Sports & Charity Examples: Part 3

Regardless of the creator of the charities, all sports activities should be the main focus of the organization’s efforts, and they do not themselves carry out a charitable purpose. The sports activities are ancillary and incidental to carrying out a charitable purpose. This is a hard but clear distinction that the charity has to make.

Because of the nature of a sporting activity, sports activities themselves directly advance a recognized charitable purpose. Whose activities promote physical activity for their members or customers by way of concentrating on a particular sport, or on a limited range of sports as hobbies, pastimes, or entertainment. If a charity’s purpose for which it is registered is not specifically restricted to men or women, the charity must show why it cannot allow both genders to participate in its sports activities.

While competition may be a component of the sports activities, opportunities to participate should not exclude less skilled teams or individuals from participating equally (for example, when teams or individuals who lose a match are disqualified, and only the winners have continued opportunities to play). Encourage public participation in healthy physical activity—for example, to practise any healthy sport—based on the beneficial effects of becoming more physically active. When the primary purpose is to provide a facility, it would be acceptable for the facility to also organize sports as an incidental activity.

A sample of sporting activity with charitable outcome is the Wheelchair sports programs for people with spinal cord injuries to assist with overall rehabilitation through physical activity. These activities could include, for example, providing subsidies for children of low-income families so they can participate in sports activities in their community. This section is broken down into the four categories of charitable purposes, and gives examples of sports activities that may qualify as furthering a recognized charitable purpose, as well as purposes and activities unlikely to be recognized as charitable.

However if an organization’s sports activities do not themselves further a charitable purpose, it may still be registered if it can demonstrate that its sports activities are ancillary and incidental to its otherwise charitable purposes. Whether or not a sports activity will be acceptable will depend on the facts of each case and the charitable purpose the activity is intended to further. Typically, this will mean that factors such as the effectiveness of a particular sports activity in achieving a charitable purpose, accessibility to the public, and participation levels will be considered.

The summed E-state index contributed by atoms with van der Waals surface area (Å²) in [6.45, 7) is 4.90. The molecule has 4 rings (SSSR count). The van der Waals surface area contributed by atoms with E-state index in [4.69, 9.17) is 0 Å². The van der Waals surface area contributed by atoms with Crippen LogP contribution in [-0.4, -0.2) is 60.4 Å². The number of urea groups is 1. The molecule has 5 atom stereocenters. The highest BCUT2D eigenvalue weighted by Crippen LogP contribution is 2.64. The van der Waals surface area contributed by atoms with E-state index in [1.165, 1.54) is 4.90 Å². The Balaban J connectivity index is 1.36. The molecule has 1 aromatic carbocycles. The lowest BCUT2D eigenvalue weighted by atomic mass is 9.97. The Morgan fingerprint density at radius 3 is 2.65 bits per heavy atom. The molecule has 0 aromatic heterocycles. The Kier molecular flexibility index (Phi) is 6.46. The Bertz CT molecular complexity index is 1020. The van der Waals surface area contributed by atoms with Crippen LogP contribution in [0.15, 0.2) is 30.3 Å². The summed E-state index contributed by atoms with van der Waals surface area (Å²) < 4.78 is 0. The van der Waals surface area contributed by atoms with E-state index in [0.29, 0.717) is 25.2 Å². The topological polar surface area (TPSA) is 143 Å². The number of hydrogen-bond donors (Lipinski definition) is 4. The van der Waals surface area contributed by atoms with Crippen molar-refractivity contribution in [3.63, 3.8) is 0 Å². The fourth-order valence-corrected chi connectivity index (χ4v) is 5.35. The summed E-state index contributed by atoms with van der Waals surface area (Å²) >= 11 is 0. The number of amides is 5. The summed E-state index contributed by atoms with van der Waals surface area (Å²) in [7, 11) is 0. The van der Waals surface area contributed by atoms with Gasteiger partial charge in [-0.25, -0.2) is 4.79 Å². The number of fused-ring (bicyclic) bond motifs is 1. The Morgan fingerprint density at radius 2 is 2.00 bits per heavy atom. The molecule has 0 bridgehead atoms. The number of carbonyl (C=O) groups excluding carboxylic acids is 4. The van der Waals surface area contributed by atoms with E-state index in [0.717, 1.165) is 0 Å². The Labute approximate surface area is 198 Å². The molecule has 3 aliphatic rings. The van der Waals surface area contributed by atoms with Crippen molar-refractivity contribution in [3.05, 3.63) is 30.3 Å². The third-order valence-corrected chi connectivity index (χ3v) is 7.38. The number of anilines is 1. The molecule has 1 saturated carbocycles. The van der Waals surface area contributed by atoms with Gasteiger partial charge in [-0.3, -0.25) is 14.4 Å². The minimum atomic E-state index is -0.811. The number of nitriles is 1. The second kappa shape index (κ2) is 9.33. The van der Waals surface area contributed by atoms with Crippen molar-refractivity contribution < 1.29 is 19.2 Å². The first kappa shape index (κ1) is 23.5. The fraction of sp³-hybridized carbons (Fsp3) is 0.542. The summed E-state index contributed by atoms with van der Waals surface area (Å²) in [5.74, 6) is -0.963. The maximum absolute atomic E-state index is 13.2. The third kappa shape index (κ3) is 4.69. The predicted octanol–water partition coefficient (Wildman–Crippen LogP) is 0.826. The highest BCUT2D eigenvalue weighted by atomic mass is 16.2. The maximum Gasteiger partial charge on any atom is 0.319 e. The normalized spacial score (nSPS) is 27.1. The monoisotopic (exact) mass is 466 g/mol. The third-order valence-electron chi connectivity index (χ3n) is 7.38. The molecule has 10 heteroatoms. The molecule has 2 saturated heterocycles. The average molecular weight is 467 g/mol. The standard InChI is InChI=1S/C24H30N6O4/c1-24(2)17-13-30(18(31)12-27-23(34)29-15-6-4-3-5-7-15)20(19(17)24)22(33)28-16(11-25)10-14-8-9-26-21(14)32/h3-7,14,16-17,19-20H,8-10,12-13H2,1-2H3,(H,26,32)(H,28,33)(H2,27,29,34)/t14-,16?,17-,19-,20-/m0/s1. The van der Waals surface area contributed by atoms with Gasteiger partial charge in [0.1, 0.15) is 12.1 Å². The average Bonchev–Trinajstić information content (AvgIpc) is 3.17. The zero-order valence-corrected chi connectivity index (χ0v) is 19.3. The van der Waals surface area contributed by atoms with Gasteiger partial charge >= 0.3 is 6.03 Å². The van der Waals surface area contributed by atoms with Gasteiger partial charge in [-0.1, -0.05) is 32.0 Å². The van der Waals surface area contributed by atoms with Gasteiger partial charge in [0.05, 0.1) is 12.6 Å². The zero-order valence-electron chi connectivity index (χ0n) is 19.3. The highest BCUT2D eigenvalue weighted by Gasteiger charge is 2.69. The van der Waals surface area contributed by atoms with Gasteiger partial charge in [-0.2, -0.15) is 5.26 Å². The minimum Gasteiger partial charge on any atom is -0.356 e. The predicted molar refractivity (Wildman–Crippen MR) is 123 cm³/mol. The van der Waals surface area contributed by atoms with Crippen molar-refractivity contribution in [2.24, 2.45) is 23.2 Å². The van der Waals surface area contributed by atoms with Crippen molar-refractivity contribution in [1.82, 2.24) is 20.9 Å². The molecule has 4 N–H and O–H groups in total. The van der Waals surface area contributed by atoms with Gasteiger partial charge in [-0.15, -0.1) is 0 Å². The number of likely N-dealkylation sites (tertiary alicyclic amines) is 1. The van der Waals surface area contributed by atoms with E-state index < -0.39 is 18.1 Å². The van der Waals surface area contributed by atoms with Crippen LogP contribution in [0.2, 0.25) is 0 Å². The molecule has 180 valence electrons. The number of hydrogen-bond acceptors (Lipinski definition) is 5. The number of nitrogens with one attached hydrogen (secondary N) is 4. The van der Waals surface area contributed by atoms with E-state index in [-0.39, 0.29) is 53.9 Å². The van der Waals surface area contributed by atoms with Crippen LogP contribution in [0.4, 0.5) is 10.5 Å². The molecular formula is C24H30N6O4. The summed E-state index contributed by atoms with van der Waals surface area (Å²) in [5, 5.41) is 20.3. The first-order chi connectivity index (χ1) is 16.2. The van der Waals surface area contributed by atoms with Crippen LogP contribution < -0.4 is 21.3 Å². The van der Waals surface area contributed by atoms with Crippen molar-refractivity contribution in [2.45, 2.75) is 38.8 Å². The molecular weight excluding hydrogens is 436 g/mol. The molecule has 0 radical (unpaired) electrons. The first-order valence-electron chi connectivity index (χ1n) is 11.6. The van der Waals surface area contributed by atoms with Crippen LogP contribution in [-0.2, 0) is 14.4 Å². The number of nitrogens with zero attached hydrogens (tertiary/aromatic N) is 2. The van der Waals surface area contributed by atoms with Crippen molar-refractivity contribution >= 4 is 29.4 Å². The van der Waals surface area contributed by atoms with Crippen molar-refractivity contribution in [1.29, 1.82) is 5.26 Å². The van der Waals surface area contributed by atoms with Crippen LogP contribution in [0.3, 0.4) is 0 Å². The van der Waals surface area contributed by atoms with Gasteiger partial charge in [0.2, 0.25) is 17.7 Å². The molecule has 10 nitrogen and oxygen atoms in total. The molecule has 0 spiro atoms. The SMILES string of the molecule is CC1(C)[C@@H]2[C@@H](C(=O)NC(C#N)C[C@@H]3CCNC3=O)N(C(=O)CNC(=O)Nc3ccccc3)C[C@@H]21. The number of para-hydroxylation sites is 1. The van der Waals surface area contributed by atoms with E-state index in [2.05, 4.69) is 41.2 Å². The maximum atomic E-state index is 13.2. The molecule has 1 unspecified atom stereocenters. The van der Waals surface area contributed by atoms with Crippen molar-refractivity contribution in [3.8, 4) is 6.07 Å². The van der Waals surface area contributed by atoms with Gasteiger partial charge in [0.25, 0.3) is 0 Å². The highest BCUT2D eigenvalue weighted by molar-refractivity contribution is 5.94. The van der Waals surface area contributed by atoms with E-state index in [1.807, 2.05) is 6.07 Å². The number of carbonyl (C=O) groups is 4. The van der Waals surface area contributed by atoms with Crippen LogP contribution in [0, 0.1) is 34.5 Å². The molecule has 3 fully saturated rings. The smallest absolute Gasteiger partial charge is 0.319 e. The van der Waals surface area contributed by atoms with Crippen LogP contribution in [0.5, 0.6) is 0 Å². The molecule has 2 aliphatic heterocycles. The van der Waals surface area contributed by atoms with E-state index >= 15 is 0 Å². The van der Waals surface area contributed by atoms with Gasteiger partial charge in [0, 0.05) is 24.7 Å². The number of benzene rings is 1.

But be careful, if the purposes or activities of the organization are only (or even collaterally) to promote sport(s), or where it is not shown how all the sport(s) activities clearly further one or more of the organization’s identified charitable purposes, it is unlikely to qualify for registration as a charity under the Income Tax Act. 3.1 Furthering a charitable purpose through sports activities. However, when a recognized charitable purpose is furthered through activities that include sport, or where sport is an incidental and ancillary activity only, the organization can potentially qualify for charitable status.

Although the promotion of sport per se is not recognized as a charitable purpose, there are circumstances in which sports activities can be used to further a charitable purpose. One of the most rewarding benefits of any sports activity is that it can save people’s lives, energise their minds and bodies, help the healing process and spread the power of good health where it’s needed the most. Doing regular exercise such as walking, swimming, going to the gym or participating in team sports can have health benefits, allow you to meet new people, boost your energy levels and even improve your mood.

If you’re looking for youth sports charities that have a more global impact, Right to Play might be the perfect option for you. It provides children from families with financial hardships the opportunity to be involved in summer camps and sports activities. Sports charities that support youth programs can be found across the country.

 

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